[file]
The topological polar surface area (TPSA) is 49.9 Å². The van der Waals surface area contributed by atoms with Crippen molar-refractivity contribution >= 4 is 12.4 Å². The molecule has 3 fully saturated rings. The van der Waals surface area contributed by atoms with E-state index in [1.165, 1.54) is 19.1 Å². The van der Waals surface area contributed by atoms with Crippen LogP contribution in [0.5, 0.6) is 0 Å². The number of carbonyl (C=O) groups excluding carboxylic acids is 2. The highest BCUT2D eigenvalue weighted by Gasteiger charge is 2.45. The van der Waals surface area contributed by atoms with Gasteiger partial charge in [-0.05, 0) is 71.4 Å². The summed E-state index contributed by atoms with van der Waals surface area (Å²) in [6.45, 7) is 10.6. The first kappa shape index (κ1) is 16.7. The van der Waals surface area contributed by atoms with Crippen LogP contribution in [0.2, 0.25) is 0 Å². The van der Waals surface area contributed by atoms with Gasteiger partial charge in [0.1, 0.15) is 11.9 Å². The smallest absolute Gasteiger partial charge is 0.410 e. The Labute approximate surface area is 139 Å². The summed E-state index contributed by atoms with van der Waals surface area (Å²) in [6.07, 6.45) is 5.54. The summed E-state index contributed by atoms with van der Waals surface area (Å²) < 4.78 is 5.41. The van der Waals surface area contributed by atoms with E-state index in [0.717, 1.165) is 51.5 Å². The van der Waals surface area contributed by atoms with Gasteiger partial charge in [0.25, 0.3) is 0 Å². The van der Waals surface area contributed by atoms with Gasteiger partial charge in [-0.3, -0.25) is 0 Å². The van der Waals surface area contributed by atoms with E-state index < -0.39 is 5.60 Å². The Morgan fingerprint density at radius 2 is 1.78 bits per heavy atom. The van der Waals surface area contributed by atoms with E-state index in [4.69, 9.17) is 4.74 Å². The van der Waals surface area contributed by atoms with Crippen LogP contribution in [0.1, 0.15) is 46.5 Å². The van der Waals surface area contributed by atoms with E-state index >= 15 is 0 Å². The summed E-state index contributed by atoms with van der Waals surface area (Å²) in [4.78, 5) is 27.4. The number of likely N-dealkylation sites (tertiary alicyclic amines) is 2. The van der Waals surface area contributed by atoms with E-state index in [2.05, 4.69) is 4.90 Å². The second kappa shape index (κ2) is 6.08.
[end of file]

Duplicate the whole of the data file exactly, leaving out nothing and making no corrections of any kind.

The topological polar surface area (TPSA) is 49.9 Å². The van der Waals surface area contributed by atoms with Crippen molar-refractivity contribution >= 4 is 12.4 Å². The molecule has 3 fully saturated rings. The van der Waals surface area contributed by atoms with E-state index in [1.165, 1.54) is 19.1 Å². The van der Waals surface area contributed by atoms with Crippen LogP contribution in [0.5, 0.6) is 0 Å². The number of carbonyl (C=O) groups excluding carboxylic acids is 2. The highest BCUT2D eigenvalue weighted by Gasteiger charge is 2.45. The van der Waals surface area contributed by atoms with Gasteiger partial charge in [-0.05, 0) is 71.4 Å². The summed E-state index contributed by atoms with van der Waals surface area (Å²) in [6.45, 7) is 10.6. The first kappa shape index (κ1) is 16.7. The van der Waals surface area contributed by atoms with Crippen LogP contribution in [0.2, 0.25) is 0 Å². The van der Waals surface area contributed by atoms with Gasteiger partial charge in [0.1, 0.15) is 11.9 Å². The smallest absolute Gasteiger partial charge is 0.410 e. The Labute approximate surface area is 139 Å². The summed E-state index contributed by atoms with van der Waals surface area (Å²) in [6.07, 6.45) is 5.54. The summed E-state index contributed by atoms with van der Waals surface area (Å²) < 4.78 is 5.41. The van der Waals surface area contributed by atoms with E-state index in [0.717, 1.165) is 51.5 Å². The van der Waals surface area contributed by atoms with Gasteiger partial charge in [0.25, 0.3) is 0 Å². The van der Waals surface area contributed by atoms with Gasteiger partial charge in [-0.3, -0.25) is 0 Å². The van der Waals surface area contributed by atoms with E-state index < -0.39 is 5.60 Å². The Morgan fingerprint density at radius 2 is 1.78 bits per heavy atom. The van der Waals surface area contributed by atoms with E-state index in [4.69, 9.17) is 4.74 Å². The van der Waals surface area contributed by atoms with Crippen LogP contribution in [0.1, 0.15) is 46.5 Å². The van der Waals surface area contributed by atoms with E-state index >= 15 is 0 Å². The summed E-state index contributed by atoms with van der Waals surface area (Å²) in [4.78, 5) is 27.4. The number of likely N-dealkylation sites (tertiary alicyclic amines) is 2. The van der Waals surface area contributed by atoms with E-state index in [2.05, 4.69) is 4.90 Å². The second kappa shape index (κ2) is 6.08.